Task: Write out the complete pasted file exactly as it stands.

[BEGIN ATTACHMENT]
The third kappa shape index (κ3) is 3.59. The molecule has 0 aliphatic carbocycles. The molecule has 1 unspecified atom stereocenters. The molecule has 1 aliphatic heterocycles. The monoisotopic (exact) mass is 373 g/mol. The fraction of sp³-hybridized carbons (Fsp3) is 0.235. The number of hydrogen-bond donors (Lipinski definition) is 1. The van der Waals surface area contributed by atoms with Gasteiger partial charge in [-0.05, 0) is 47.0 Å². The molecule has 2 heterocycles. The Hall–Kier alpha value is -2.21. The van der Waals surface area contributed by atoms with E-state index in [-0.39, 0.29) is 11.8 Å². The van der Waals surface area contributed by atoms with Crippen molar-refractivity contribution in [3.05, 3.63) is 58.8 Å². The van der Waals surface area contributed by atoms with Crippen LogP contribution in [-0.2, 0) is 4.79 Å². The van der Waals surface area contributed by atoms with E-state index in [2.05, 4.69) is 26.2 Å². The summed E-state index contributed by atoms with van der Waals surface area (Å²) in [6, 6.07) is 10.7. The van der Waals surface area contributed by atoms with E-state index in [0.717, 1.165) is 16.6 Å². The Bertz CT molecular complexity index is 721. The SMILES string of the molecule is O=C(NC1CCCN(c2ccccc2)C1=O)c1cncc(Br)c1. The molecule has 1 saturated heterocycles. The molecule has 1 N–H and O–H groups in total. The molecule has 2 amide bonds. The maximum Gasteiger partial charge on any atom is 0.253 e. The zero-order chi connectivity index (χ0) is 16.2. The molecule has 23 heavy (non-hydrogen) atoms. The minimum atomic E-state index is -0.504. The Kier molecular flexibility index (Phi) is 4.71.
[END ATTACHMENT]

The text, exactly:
The third kappa shape index (κ3) is 3.59. The molecule has 0 aliphatic carbocycles. The molecule has 1 unspecified atom stereocenters. The molecule has 1 aliphatic heterocycles. The monoisotopic (exact) mass is 373 g/mol. The fraction of sp³-hybridized carbons (Fsp3) is 0.235. The number of hydrogen-bond donors (Lipinski definition) is 1. The van der Waals surface area contributed by atoms with Gasteiger partial charge in [-0.05, 0) is 47.0 Å². The molecule has 2 heterocycles. The Hall–Kier alpha value is -2.21. The van der Waals surface area contributed by atoms with E-state index in [-0.39, 0.29) is 11.8 Å². The van der Waals surface area contributed by atoms with Crippen molar-refractivity contribution in [3.05, 3.63) is 58.8 Å². The van der Waals surface area contributed by atoms with Crippen LogP contribution in [-0.2, 0) is 4.79 Å². The van der Waals surface area contributed by atoms with E-state index in [2.05, 4.69) is 26.2 Å². The summed E-state index contributed by atoms with van der Waals surface area (Å²) in [6, 6.07) is 10.7. The van der Waals surface area contributed by atoms with E-state index in [0.717, 1.165) is 16.6 Å². The Bertz CT molecular complexity index is 721. The SMILES string of the molecule is O=C(NC1CCCN(c2ccccc2)C1=O)c1cncc(Br)c1. The molecule has 1 saturated heterocycles. The molecule has 1 N–H and O–H groups in total. The molecule has 2 amide bonds. The maximum Gasteiger partial charge on any atom is 0.253 e. The zero-order chi connectivity index (χ0) is 16.2. The molecule has 23 heavy (non-hydrogen) atoms. The minimum atomic E-state index is -0.504. The Kier molecular flexibility index (Phi) is 4.71.